Q: What kind of credit cards do you recommend for online use? A: In general, credit cards are safer than alternatives, as long as you carefully follow your bills. We especially like systems such as the one provided by Bank of America, where you can generate temporary credit card numbers for online use. Citibank and Discover offer the same or similar technology.
Q: Who hacked PSN? A: We don't know.
Q: Was it "Anonymous"? A: Anonymous has recently launched several attacks against Sony to protest Sony's tactics. However, Anonymous has announced they are not behind this breach.
Q: What's the connection to Rebug? A:Rebug is a custom firmware for PS3 that enables access to lots of features that are otherwise unreachable. In particular, recent versions made it possible for a normal PS3 to look like a developer unit. In some cases, this could be used to steal content from PSN shops for free. While the Rebug hack could be used to steal credentials and credit cards numbers from the PS3 unit it's running on, there's no obvious way it could be used to steal information on a larger scale. Rebug developers do not believe it was connected to the breach in any way.
Q: So, this could never happen on the gaming networks of XBOX and Wii, right? A: We wouldn't bet on that.
Q: What's SOE? A: It's Sony Online Entertainment System, which is an online gaming network like PSN but for PC games.
Q: Does SOE have any games I would have heard of? A: Yes, EverQuest (also known as EverCrack for its addictiveness). There are some other games too, including Star Wars Galaxies, The Matrix Online, PlanetSide and DC Universe Online.
Q: What happened with SOE? A: It was hacked as well. Sony announced on the 3rd of May that attackers had stolen personal information for a 24.6 million SOE accounts, including names, addresses, telephone numbers, e-mail addresses, gender, date of birth, login ID, and hashed passwords. Combining stolen records from PSN and SOE takes the total over 100 million stolen accounts, which must be some sort of a record. This is pretty big. For example, we have scores of employees at F-Secure who are affected.
Q: Did they steal anything else? A: Yes. They were able to steal "an outdated database from 2007", which included 12,700 credit or debit card numbers and 10,700 direct debit records of European customers. That means bank account information.
Q: Why did Sony have "an outdated database from 2007" online? A: Beats us.
Q: Were the credit card numbers in the "outdated database from 2007" encrypted? A: Sony isn't telling.
Q: What do they say? A: They have an announcement to SOE customers here.
Q: Any idea who did it? A: We don't know. But there is some speculation there could be a connection to layoffs that just happened in Sony's Denver, Seattle and Tucson studios.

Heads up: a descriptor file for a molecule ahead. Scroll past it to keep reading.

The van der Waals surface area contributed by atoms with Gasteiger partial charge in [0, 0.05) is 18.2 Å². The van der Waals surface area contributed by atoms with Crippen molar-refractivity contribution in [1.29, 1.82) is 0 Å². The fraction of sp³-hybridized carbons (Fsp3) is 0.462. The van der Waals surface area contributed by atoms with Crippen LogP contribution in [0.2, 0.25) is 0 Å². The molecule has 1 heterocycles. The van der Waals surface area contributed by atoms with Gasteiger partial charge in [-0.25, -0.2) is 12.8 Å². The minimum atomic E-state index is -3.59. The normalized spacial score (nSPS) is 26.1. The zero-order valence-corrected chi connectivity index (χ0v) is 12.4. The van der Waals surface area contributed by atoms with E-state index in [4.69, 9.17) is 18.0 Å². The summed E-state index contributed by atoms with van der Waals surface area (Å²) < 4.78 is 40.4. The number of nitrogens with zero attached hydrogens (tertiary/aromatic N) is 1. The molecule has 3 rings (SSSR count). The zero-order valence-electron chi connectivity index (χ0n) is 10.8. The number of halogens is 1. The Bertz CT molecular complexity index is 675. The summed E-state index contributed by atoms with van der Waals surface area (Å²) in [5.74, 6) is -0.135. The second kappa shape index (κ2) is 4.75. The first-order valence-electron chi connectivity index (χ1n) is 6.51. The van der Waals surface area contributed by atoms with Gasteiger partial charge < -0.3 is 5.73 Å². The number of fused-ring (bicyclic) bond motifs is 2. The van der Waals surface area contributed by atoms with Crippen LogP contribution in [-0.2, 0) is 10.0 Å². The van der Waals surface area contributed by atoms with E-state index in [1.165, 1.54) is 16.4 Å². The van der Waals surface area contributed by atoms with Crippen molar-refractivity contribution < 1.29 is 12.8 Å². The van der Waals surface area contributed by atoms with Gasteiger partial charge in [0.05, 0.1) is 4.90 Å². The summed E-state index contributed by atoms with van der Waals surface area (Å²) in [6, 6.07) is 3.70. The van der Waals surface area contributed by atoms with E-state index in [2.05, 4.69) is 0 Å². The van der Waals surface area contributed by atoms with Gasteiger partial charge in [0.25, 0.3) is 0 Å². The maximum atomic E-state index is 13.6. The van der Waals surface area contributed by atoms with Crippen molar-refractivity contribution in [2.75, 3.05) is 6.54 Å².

Q: Why do people hate Sony? A: The MAKE magazine has a long article on this. To summarize, Sony has long history of going after legitimate innovation, hobbyists, and competition. Examples:
• Shipping hidden Windows rootkits on music CDs • Threatening hobbyists for creating software that enables Sony's Aibo robot dog to dance • Shutting down vendors who want to write emulators that would allow playing your old original PlayStation 1 CDs on your PC • Suing companies that build systems for bypassing region restrictions • Killing Linux support on PS3 • Suing makers, hackers, and tinkers such as Geohot • And now: losing your personal info, your credit card number and your bank account details
The article got started after we broke the news on the connections between Gamma Technologies, Elaman GmbH and the Egyptian Government.
Photo by Rüdiger Trost, F-Secure GmbH
It's more than unsettling to realize there are large companies out there developing backdoors, exploits and trojans.
Elaman HQ Photo by Rüdiger Trost, F-Secure GmbH
Of course, most of these are designed for "lawful interception".
Lawful interception has been around forever. Originally it meant just tapping landline phone calls, by the operator. Eventually it expanded to mobile calls and text messages. And then it expanded to tapping e-mails and web surfing information. However, if the suspect accesses a website that uses SSL (such as, say, Gmail), the operator can't tap it. This created a need to use malware and backdoors to infect the target's computer. Once you infect a machine, you can monitor everything done on it.
In theory, there's nothing wrong in lawful interception. When it's done by the police. In a democratic nation. With a court order. And where the suspect is actually guilty. In all other cases, it is problematic.
Other companies mentioned in Eli Lake's article include HBGary Federal and Endgame Systems.
Forensic researcher Alex Levinson has discovered a way to map out where an iPhone has been. The information comes from a location cache file found on an iPhone (Library/Caches/locationd/consolidated.db).
In practice, this file contains your travel history.
It should be noted that this file can't be accessed by third-party apps on an iPhone, as you need root rights to reach it. However, the file is copied to your PC or Mac during standard iPhone sync operations and is accessible from there.